Top 6 Best Men's Lugers Of All Time

Top 6 Best Mens Lugers Of All Time

Luging is a sport that many people are less than familiar with, but nonetheless offers a great deal of excitement and challenges for athletes to overcome. Sometimes called “the fastest sport on ice,” it was first added to the Winter Olympic Games in 1964, making its debut in Innsbruck, Austria. At the Winter Olympics, luge events are divided into three categories: Men’s, Women’s, and Mixed, with one event each in the Men’s and Women’s categories and two in the Mixed category. Many athletes have excelled at the luge over the course of its Olympics history and are highlighted below.


Who are the best men’s luge athletes of all time?

  1. Armin Zöggeler
  2. Georg Hackl
  3. Tobias Arlt
  4. Tobias Wendl
  5. Stefan Krauße
  6. Felix Loch

1. Armin Zöggeler

  • Six-time Olympic medalist: 2 gold, 1 silver, 3 bronze
  • 16-time FIL World Championship medalist: 6 gold, 5 silver, 5 bronze
  • 18-time European Luge Championship medalist: 4 gold, 6 silver, 8 bronze
  • 10-time Luge World Cup Overall Champion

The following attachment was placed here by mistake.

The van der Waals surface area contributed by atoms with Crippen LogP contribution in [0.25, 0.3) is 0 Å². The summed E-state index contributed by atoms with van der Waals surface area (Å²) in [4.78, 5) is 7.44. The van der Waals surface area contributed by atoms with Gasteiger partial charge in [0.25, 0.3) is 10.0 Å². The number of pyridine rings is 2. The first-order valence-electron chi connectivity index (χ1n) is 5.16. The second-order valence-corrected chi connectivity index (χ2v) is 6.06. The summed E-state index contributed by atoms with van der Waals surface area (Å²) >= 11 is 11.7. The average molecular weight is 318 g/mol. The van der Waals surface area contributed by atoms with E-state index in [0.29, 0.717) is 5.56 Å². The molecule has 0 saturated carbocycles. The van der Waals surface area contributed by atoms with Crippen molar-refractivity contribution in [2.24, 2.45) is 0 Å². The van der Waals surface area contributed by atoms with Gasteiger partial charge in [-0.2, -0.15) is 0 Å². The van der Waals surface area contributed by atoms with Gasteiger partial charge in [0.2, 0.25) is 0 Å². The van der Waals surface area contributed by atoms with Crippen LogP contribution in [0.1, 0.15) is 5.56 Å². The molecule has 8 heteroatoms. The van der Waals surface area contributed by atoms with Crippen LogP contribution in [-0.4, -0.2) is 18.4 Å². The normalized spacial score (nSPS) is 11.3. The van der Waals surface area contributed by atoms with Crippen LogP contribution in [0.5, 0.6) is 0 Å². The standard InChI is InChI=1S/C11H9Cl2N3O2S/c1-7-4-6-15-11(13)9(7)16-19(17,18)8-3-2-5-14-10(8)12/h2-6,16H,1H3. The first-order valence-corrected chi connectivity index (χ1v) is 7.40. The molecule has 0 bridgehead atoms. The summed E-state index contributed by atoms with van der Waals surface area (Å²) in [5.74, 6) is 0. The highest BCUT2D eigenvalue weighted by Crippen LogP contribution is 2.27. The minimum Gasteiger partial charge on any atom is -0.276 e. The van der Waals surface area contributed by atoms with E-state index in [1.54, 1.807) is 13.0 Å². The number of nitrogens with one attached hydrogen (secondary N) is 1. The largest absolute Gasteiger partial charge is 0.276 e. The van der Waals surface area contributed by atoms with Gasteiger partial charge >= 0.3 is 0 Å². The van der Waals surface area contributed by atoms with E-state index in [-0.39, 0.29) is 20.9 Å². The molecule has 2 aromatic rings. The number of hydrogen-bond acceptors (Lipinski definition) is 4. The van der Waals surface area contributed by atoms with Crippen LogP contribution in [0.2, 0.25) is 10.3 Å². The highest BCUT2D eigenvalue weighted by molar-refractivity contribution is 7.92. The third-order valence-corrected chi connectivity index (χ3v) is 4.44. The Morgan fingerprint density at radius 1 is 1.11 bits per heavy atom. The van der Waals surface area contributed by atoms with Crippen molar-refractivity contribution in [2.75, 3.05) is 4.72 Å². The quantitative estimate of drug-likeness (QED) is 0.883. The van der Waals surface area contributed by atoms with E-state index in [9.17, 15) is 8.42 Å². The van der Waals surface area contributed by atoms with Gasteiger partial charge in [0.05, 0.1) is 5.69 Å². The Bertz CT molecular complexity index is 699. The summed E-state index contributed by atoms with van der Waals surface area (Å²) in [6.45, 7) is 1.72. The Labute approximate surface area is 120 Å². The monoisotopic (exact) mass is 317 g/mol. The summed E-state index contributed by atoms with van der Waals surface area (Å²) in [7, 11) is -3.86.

• 57 overall World Cup wins
  • 20 Italian National Championship titles between 1993 and 2013
  • First athlete to win six medals at six consecutive Olympic Winter Games

One of the most decorated and competitive lugers, Armin Zöggeler fell in love with the ice at the young age of seven. He began training under a luge coach as a teenager and won his first Junior World Cup at 14. After this first impressive victory, he went on to win five World Championships in the sport, and from 1997 and 2006, he placed first in the overall rankings of the Luge World Cup five times, earning the nickname “the Cannibal.” Zöggeler worked as a policeman when not on the luge, and in both professions, he earned a reputation for being calm and unshakeable.

Zöggeler’s Olympic debut came at the age of 20, in the 1994 Lillehammer Winter Games, where he earned a bronze medal. In 1998, he moved one step up the pedestal at the Nagano Games, taking silver. Zöggeler took the final step upwards in his Olympics career at Salt Lake City in 2002, where he finally won his first gold. His Olympics career was not yet over, though. In front of his home country’s crowd at the Turin Games in 2006, Zöggeler notched a second consecutive gold in the luge, after a dicey final few runs that nearly cost him the medal. Zöggeler won his fifth consecutive medal in the Vancouver 2010 Olympics, a bronze, and then won his sixth overall Olympic medal at Sochi in 2014, taking another bronze. This feat made Olympic history, with Zöggeler becoming the first athlete to win six medals at six consecutive Olympic Winter Games. This victory marked his retirement from the sport, leaving behind a stellar career.